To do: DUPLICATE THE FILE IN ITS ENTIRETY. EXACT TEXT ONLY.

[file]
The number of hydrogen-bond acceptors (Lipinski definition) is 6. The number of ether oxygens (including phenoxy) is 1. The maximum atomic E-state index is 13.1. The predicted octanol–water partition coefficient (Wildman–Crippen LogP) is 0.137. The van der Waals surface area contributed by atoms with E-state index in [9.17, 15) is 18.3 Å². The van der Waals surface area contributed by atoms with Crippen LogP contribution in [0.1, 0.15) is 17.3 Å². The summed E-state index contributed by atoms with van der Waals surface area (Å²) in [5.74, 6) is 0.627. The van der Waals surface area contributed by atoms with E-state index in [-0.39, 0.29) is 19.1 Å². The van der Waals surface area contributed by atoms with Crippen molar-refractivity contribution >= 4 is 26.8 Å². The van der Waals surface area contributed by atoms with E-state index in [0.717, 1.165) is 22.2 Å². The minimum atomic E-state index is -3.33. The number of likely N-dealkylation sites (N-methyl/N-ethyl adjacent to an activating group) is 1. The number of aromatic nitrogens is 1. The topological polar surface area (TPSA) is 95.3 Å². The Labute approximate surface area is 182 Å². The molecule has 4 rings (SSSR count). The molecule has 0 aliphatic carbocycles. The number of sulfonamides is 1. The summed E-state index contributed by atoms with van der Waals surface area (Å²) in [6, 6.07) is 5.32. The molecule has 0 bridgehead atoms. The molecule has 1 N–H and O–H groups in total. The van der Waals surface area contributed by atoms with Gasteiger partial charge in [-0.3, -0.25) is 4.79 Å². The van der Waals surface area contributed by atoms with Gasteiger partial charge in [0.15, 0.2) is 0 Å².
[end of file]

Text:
The number of hydrogen-bond acceptors (Lipinski definition) is 6. The number of ether oxygens (including phenoxy) is 1. The maximum atomic E-state index is 13.1. The predicted octanol–water partition coefficient (Wildman–Crippen LogP) is 0.137. The van der Waals surface area contributed by atoms with E-state index in [9.17, 15) is 18.3 Å². The van der Waals surface area contributed by atoms with Crippen LogP contribution in [0.1, 0.15) is 17.3 Å². The summed E-state index contributed by atoms with van der Waals surface area (Å²) in [5.74, 6) is 0.627. The van der Waals surface area contributed by atoms with E-state index in [-0.39, 0.29) is 19.1 Å². The van der Waals surface area contributed by atoms with Crippen molar-refractivity contribution >= 4 is 26.8 Å². The van der Waals surface area contributed by atoms with E-state index in [0.717, 1.165) is 22.2 Å². The minimum atomic E-state index is -3.33. The number of likely N-dealkylation sites (N-methyl/N-ethyl adjacent to an activating group) is 1. The number of aromatic nitrogens is 1. The topological polar surface area (TPSA) is 95.3 Å². The Labute approximate surface area is 182 Å². The molecule has 4 rings (SSSR count). The molecule has 0 aliphatic carbocycles. The number of sulfonamides is 1. The summed E-state index contributed by atoms with van der Waals surface area (Å²) in [6, 6.07) is 5.32. The molecule has 0 bridgehead atoms. The molecule has 1 N–H and O–H groups in total. The van der Waals surface area contributed by atoms with Gasteiger partial charge in [-0.3, -0.25) is 4.79 Å². The van der Waals surface area contributed by atoms with Gasteiger partial charge in [0.15, 0.2) is 0 Å².